Read more here: American Jailed for Espionage

 

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Living and Loving the Cold War: The Wild Ride of a Canadian Diplomat and Spy Reply

Former Canadian high commissioner Bill Warden, centre, stands with his daughter, Lisa, in an arms bazaar in Darra, Pakistan, 1982. (Submitted by Lisa Warden)

From spying for the CIA and dodging the KGB, to rallying Afghan warlords, Bill Warden’s life was an adventure

(CBCNews – Canada) They don’t make careers like this anymore.

Dodging the secret police in Cold War Berlin. Cranking up the music to deafen the KGB bugs in Moscow. Spying for the CIA in Havana. Rallying Afghan warlords to thrash the Russians. Wrangling former prime minister Pierre Trudeau’s meditation session with Indira Gandhi. Faking documents to spirit a hostage out of Tehran.

Diplomacy is not designed to be a wild ride, but Bill Warden’s lasted three decades. He died in 2011, before his vivid journals were collected and published this fall by his daughter, Lisa, under the title, Diplomat, Dissident, Spook.

A sometime spy and eventual peacenik, Warden is little known to Canadians but well known to the likes of Mikhail Gorbachev, who writes a glowing forward to the book.

Roaming, off the radar, from Havana to Hong Kong, Warden relished the halcyon days of diplomacy when real spies wore fedoras and before, he says, ambassadors became trade commissioners. He watched the “Great Game” of the superpowers from the front row and didn’t mind jumping into the ring.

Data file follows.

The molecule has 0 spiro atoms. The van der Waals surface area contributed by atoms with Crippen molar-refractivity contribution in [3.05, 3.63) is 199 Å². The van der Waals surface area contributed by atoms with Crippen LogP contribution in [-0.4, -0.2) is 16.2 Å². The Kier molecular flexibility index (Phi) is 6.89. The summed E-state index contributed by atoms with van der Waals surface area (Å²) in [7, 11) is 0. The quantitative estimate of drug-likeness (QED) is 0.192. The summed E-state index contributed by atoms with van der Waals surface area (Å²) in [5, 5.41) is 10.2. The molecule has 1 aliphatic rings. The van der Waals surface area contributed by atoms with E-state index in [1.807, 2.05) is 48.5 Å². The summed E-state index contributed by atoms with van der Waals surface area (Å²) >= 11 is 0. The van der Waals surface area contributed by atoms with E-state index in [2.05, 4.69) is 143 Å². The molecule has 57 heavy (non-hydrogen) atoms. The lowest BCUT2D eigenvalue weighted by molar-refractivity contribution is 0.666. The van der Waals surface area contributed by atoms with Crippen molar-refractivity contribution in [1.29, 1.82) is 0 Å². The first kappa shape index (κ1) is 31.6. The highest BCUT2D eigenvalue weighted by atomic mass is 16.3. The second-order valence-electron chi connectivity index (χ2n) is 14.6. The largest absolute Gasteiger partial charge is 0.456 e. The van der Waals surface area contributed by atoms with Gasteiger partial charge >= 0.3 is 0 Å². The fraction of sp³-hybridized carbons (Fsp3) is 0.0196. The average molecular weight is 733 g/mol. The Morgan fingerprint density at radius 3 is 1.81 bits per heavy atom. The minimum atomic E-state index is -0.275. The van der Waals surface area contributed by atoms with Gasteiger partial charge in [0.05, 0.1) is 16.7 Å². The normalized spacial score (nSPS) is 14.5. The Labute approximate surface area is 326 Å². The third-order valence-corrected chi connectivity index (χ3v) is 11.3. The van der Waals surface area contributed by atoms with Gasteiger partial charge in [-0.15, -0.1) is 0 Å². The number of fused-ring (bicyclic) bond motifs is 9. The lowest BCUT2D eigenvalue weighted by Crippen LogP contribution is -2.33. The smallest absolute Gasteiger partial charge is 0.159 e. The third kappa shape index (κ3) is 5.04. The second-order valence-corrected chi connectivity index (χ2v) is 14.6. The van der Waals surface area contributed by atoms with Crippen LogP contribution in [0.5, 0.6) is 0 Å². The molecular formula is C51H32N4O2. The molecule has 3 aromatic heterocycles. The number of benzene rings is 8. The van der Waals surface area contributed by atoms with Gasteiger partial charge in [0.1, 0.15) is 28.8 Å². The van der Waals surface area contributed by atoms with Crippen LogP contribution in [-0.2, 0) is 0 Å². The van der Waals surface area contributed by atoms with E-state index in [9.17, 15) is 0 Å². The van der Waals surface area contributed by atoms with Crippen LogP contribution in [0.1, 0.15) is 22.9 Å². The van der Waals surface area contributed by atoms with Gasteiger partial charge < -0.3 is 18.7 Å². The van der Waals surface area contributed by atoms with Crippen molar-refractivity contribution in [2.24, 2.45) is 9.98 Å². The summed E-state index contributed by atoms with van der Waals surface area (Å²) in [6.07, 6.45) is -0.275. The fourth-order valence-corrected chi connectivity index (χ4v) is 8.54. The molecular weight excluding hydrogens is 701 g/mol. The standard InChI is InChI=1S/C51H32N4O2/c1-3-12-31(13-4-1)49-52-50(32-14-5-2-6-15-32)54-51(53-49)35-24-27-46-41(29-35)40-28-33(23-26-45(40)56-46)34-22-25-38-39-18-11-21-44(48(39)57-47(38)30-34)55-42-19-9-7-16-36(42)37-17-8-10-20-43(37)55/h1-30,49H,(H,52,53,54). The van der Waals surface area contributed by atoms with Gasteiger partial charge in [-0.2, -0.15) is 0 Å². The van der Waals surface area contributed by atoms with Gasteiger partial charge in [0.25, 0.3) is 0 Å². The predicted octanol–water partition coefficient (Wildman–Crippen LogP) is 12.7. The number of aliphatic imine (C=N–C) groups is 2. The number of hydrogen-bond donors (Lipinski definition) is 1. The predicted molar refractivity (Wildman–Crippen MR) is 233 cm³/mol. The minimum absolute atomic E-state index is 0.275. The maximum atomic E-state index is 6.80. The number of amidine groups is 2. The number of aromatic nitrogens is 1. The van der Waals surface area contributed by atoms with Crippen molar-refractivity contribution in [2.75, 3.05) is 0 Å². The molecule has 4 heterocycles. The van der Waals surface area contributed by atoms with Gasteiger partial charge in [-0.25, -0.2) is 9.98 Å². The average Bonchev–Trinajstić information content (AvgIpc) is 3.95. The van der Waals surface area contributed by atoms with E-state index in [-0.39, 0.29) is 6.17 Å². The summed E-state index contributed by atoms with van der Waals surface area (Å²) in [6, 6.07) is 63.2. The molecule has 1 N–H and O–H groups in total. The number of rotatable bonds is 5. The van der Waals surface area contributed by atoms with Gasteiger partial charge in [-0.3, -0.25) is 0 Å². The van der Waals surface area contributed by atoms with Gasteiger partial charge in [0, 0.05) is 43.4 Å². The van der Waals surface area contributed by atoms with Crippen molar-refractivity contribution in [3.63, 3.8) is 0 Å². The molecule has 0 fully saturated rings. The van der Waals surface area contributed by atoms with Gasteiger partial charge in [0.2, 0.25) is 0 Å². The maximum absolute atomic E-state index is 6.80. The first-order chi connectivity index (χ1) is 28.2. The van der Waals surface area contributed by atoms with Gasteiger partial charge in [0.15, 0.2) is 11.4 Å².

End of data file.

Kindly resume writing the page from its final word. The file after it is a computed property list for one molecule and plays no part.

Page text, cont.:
To all appearances, the polite Niagara Falls, Ont., kid was a dutiful member of the striped-pants set, patiently enduring the rants of Iranian mullahs or Fidel Castro.

But behind the scenes, his life was intrigue and adventure.

A typical chapter begins like this:

“Berlin, 1961. As I rounded the corner onto Unter den Linden and headed for the café, the black Wartburg sedan slid to a halt and four men in the black uniforms of the East German Security Service emerged looking as if they meant business. My back was drenched in instant perspiration.”

That’s where Bill Warden got his start, as a student in the world’s spy capital — ambling with fake nonchalance from the West to the​ Communist East, before the Berlin Wall was built. He rebuffed the CIA’s bid to recruit him and soon, RCMP officers back in Niagara Falls came to grill his father about why young Bill was spending so much time in the East.

Cockroaches and the KGB

His interest in fighting the Cold War was the reason — and he got his wish in his first Foreign Service posting: Moscow, in the tense aftermath of the 1962 Cuban missile crisis.

Warden was constantly tailed by KGB goons, partly because he spoke Russian — so there was a danger he might learn something.

Article continues here:  Canadian Spy in Cuba